Venice is steeped in history and thriving with tourists throughout the year but to avoid the mass crowd and the heat – as well as the smell, it would be worth visiting Venice in the cooler months. Visiting in November will mean there are less people, cooler temperatures (down to 4°C at night and up to 11°C during the day) with some fog and rain but a good opportunity to stock up on some original Christmas presents for family and friends!
While shopping through the cobbled streets of Venice, you might experience some flooding which is prone to happen about 2 months of the year from October to early January. It is no surprising that there is flooding considering there are 117 bodies of land that make up Venice across the city’s six sections along with 400 bridges and 150 canals – with Grand Canal passing through the centre of the city.
Famous in Venice is the Venetian glass and more so the Murano glass from the island of the same name. Murano is located just off of Venice and has been famous for glass making since the 10th century. Today among the artisan stores in Venice you can find a wide range of beautiful colourful glass. These are made into decorative plates, paper weights, earrings, photo frames, clocks – the originality of each piece makes them perfect both as a souvenir and as a present for Christmas.
Also unique to Venice are carnival masks, marbled paper and lace. Other ideas for presents include the hats similar to what the gondaliers wear as well as the touristy Venice logos on T-shirts and sweaters.
If you live in Europe you can take back some fantastic Venetian food specialities. Although the seafood will not travel, polenta, rice and Italian chocolate will!
With poorer weather means less people walking through the streets and in the museums. It may also be cheaper to rent one of the short term rental apartments in Venice. Some great places to start exploring include Saint Mark’s Square or as the Italians call it; Piazza San Marco. It is named after the Basilica San Marco which is located at the east end of the square consecrated in 832 AD. Piazza San Marco is the main square in Venice with lovely cafes and shops enclosing the area. When flooded, it makes an interesting photo as the square fills up with water and both pigeons and visitors have to walk to man-made boards to cross the square. In the evening here, you can listen to live music – weather permitting.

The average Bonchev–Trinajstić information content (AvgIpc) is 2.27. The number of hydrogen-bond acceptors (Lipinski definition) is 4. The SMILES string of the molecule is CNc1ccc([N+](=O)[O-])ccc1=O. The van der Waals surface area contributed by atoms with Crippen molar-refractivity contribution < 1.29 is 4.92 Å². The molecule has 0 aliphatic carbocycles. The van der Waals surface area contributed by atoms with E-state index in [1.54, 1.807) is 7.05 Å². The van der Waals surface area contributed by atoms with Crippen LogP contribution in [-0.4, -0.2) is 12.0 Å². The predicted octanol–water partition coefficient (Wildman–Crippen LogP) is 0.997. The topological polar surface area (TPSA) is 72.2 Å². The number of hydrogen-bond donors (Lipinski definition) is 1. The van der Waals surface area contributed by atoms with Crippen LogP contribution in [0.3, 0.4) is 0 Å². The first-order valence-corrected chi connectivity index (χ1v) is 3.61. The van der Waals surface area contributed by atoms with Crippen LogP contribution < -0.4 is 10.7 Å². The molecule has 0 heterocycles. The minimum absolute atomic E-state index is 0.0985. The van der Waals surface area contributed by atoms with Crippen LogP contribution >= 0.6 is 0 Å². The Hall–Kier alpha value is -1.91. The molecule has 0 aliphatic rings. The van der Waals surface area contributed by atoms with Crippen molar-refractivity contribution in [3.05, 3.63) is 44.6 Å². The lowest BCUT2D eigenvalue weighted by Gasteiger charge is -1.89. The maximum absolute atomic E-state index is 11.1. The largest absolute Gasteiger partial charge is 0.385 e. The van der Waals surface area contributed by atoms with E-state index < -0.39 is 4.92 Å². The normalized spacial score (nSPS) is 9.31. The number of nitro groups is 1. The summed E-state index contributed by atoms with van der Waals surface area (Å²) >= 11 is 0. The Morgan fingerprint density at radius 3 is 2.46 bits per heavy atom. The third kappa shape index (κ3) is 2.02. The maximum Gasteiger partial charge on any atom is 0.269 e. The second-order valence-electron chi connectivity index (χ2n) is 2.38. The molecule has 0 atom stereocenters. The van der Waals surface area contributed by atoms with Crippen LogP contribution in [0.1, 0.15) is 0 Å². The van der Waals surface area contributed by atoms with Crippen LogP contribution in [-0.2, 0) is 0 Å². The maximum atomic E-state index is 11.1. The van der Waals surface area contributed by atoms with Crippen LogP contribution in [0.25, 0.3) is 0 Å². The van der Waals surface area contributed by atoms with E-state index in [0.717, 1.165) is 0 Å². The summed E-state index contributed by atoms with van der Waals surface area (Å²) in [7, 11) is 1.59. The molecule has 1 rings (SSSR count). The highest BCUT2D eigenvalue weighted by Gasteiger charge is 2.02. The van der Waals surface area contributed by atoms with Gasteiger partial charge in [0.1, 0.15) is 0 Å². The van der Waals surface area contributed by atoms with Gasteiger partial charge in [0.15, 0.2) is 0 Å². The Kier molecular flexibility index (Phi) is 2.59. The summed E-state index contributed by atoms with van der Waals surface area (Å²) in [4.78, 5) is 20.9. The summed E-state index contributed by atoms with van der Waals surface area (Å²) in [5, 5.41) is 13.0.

Remaining on Piazza San Marco is Doge’s Palace or in Italian; Palazzo Ducale. During the rainy showers it is worth exploring this building which, until the fall of the Venetian Republic in 1797, housed the government. The infamous “Bridge of Sighs” still connects the palace to what was its prisons. Palazzo Ducale has been a museum since 1923 and is seen as one of the top museums in Venice with its amazing and elaborate architecture as well as famous paintings by the likes of Titian and Tintoretto.
It is well worth travelling along or next to the Grand Canal (Canal Grande in Italian) with its river lined with boats and streets of interesting and beautiful buildings. The Rialto Bridge (Ponte di Rialto) is the main bridge that crosses the Canal Grande and is located in centre of the city. At over 400 years old it is a magnificent piece of architecture. Even when it’s raining, it’s a beautiful area and to stock up on local produce and souvenirs you can pop to the Rialto Market nearby. The market is actually older than the bridge and is famous for its fish and produce. Surrounding the market is a selection of restaurants – well worth stopping at if you want to taste the local Venetian cuisine!!
With so much to see in Venice, you will need at least 3-4 days in the city. Going in winter will mean you spend less time queuing and more time enjoy seeing the sights and shopping for your Christmas presents!